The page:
For years we’ve talked about how we live in a human-machine community. Our knowledge comes from our community, and it increasingly includes machines. More and more information is only readable by machines, which can interfere with our sense of volition. We want our technology to make us better: More fair, more productive, and more creative.
ChatGPT’s breakout success matters because it tells us something about what really makes us better. ChatGPT makes us feel like we have a machine collaborator—one that feels synergistic with our own intelligence. But how would we quantify the synergy in this type of collaboration?
It’s now table stakes to talk about augmentation of human abilities using AI. AI and human capabilities are different and complementary when designed in a human-centered way. We can now have reasonable intuitions for what a fruitful machine-human collaboration looks like. Machines are able to compute in multiple dimensions, at a scale and speed that humans can’t. While humans understand context and are best at unpredictable situations. When a human-machine system is designed well, the collective intelligence can exceed that of the sum of the individuals.
Backing up these intuitions with solid productivity data is surprisingly difficult, however. According to MIT researchers, no widely used test exists to compare how much better a human-machine system performs relative to humans alone, machines alone, or any other baselines.
In recent work, MIT researchers developed an analog of the Turing Test to systematically measure the improvements in how well humans and machines together can perform tasks better than either could alone or better than some other relevant benchmark.
The researchers developed a ratio—ρ—which can compare productivity on different tasks. When ρ is less than 1, humans perform worse with AI than they do alone. Above 1, the human-machine system is better. It can also be thought of as a measure of the collective intelligence of the human-machine system.
There are two simple ideas behind the design. The first is that instead of viewing humans and computers as competitors in performing tasks, view them as collaborators. And, instead of viewing human performance as an upper bound, try to maximize the ratio of improvement of the human-computer system relative to some benchmark such as humans only, computers only, or current practice.
The researchers applied their ratio in evaluating recent papers on human-machine collaboration.
Surprisingly, they found that over half of the studies found a decrease in performance when humans work with machines. Human-machine systems performed worse on tasks that require accuracy, sensitivity, or specificity than machines alone. For example, the AI algorithm achieved 75% accuracy in a food labeling task, while the human-AI system only reached 33% accuracy.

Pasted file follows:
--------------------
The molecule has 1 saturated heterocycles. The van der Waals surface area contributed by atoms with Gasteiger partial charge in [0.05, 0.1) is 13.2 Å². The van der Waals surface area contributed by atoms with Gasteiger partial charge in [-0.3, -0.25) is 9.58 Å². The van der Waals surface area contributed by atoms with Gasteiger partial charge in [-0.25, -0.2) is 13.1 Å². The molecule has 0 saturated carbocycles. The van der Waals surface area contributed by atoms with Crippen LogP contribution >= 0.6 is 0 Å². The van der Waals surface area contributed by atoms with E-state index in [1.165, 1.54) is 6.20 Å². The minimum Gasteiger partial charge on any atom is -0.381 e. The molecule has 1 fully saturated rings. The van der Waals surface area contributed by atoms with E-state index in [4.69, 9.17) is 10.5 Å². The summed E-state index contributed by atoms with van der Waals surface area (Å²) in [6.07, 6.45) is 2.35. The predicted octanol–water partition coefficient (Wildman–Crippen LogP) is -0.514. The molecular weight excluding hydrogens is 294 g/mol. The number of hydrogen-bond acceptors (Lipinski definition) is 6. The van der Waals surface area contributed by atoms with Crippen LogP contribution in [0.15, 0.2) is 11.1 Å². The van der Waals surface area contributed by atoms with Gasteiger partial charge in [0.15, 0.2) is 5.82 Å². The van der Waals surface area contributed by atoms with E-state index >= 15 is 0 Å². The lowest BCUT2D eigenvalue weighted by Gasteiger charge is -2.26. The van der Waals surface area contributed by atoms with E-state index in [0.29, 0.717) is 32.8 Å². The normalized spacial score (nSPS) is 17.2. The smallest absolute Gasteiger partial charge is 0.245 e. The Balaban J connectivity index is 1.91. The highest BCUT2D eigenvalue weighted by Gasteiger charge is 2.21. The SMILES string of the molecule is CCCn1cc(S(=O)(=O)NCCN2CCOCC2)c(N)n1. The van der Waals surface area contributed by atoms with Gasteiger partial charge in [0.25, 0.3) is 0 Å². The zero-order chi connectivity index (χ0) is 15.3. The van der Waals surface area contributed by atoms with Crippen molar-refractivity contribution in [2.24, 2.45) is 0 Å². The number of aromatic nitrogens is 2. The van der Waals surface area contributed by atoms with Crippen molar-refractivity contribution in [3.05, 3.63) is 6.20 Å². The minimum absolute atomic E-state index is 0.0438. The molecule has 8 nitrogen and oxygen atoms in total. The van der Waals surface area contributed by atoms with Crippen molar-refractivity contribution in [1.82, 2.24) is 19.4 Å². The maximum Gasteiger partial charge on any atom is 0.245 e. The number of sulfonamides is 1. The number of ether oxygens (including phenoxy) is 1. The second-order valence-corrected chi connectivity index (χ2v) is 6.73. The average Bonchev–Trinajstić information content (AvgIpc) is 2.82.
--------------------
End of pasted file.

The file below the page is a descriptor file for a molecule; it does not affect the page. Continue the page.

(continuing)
On the other hand, the strongest evidence of synergistic human-machine collaboration was in open-domain question-answering tasks. Humans working alone achieved an accuracy of 57%. The algorithm working alone achieved an accuracy of 50%. But when humans viewed the model’s prediction, confidence level, and a brief extractive explanation, they achieved an accuracy of 78% and an increase in productive output of 36%.
It's important that the human-machine systems that worked best in this study were language-based and the tasks very open in their nature. Humans like to have machines support them to be creative and imaginative, not tell them what to do in mundane tasks.
The meta-research did not include any powerful, massive, state-of-the-art AI systems such as GPT-3. So the researchers put machines and humans together to create a website using GPT-3 to write HTML code. The results surprised them.
When human programmers used GPT-3 to write code, they were faster by 30%. This result (which they called synergy) was at the top of the range for any non-state-of-art AI-human system. (That is, all of the previous studies).
Even though human non-programmers would not have been able to create a website using HTML code, they could using GPT-3. In other words, this human-machine combination is an example of extreme synergy, where humans and machines together can do something neither could alone. They could also do this in about the same time as programmers alone.
Generative AI can be your coach, bullshitter, conscience, and now your route to “extreme synergy” with machines. Yes, these tools can make you faster at generating content. But the best personal use of tools like ChatGPT and Dall-E is being able to do something with them that you could never do without them, creating a collective intelligence that is greater than the sum of the parts.
Don’t miss out on more insights about ChatGPT and how humans and machines can work better together. Sign up for our newsletter here.
Interested in learning more about ChatGPT? Check out another Sonder Insight with Three reasons you should care about ChatGPT (if you don’t already).